Hope can be confusing. A man diagnosed with terminal cancer asked me two months ago to help me prepare for death. By the time we met, he’d given away his furniture, quit his job, sold the house, begun a steady process of divesting himself of worldly possessions. Within a few weeks of palliative medical care, his condition improved somewhat. Now he’s about to declare personal bankruptcy and has moved into a tiny furnished basement. Maybe I have more time than I thought. Maybe I’m getting better. What a dilemma: first clarity, now despair.
During the ups and downs of the ordeal of a terminal illness (writes Kathleen Dowling Singh), … the person is torn between the desire to live and the fear that allowing hope to emerge one more time would only create more misery if the treatment fails [or the illness takes a downward turn]. As one dying person put it, “I can stand the despair. It’s the hope I can’t bear” (p.95).
How do I best support this man now? What is there for him, if not hope?
The dying process insist that we pay attention, that we be present to the moment-by-moment experience … in a way that most of us have never been present before. With growing mindfulness, with the daily enforced accommodation of fear and new loss, comes disengagement (p.96).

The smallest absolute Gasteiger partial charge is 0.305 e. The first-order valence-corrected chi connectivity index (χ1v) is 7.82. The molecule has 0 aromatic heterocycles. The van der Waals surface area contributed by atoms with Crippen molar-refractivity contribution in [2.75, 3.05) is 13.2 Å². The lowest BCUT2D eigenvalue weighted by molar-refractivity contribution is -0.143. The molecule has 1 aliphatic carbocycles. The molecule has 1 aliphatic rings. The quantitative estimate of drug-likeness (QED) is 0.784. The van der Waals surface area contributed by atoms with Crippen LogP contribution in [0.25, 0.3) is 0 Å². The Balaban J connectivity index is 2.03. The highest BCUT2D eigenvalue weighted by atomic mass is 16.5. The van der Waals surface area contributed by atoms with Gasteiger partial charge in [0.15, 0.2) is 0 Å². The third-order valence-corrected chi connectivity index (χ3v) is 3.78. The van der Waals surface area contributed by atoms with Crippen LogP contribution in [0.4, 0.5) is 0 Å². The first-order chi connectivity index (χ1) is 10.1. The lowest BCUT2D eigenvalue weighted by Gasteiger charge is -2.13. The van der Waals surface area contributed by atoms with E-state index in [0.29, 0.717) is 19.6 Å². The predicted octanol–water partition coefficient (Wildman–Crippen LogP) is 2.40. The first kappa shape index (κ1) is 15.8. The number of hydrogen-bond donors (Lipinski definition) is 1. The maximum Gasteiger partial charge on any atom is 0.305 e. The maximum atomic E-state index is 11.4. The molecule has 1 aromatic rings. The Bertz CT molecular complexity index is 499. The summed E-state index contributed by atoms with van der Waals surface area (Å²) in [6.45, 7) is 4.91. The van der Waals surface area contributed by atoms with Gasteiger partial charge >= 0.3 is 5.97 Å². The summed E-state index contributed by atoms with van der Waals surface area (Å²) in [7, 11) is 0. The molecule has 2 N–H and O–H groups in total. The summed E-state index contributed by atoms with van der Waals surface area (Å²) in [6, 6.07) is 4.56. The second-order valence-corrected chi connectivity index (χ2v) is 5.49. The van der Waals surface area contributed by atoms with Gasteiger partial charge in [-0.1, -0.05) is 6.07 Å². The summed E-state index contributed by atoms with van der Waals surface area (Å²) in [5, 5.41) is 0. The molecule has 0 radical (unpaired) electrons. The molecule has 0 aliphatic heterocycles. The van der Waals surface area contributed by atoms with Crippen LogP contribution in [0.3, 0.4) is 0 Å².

This takes me back to my own loss experience three years ago when, intuitively and out of sheer desperation, I taught myself to interrupt the incessant thoughts of what-if and maybe by forcing attention away from thinking (i.e. fantasizing, fabricating, imagining) to being in my body. One half breath was all I was able to manage at first, then an inhale and an exhale. Hour by hour, day after day, I pushed myself to return to this moment and then this moment. Only in present moments was I able to–literally–come up for air and perceive things as they actually were (not as I wished them to be, to remain, or to return to).
source: Singh, K.D. (1998). The grace in dying: a message of hope, comfort, and spiritual transformation. HarperSanFrancisco. image: insidesocal.com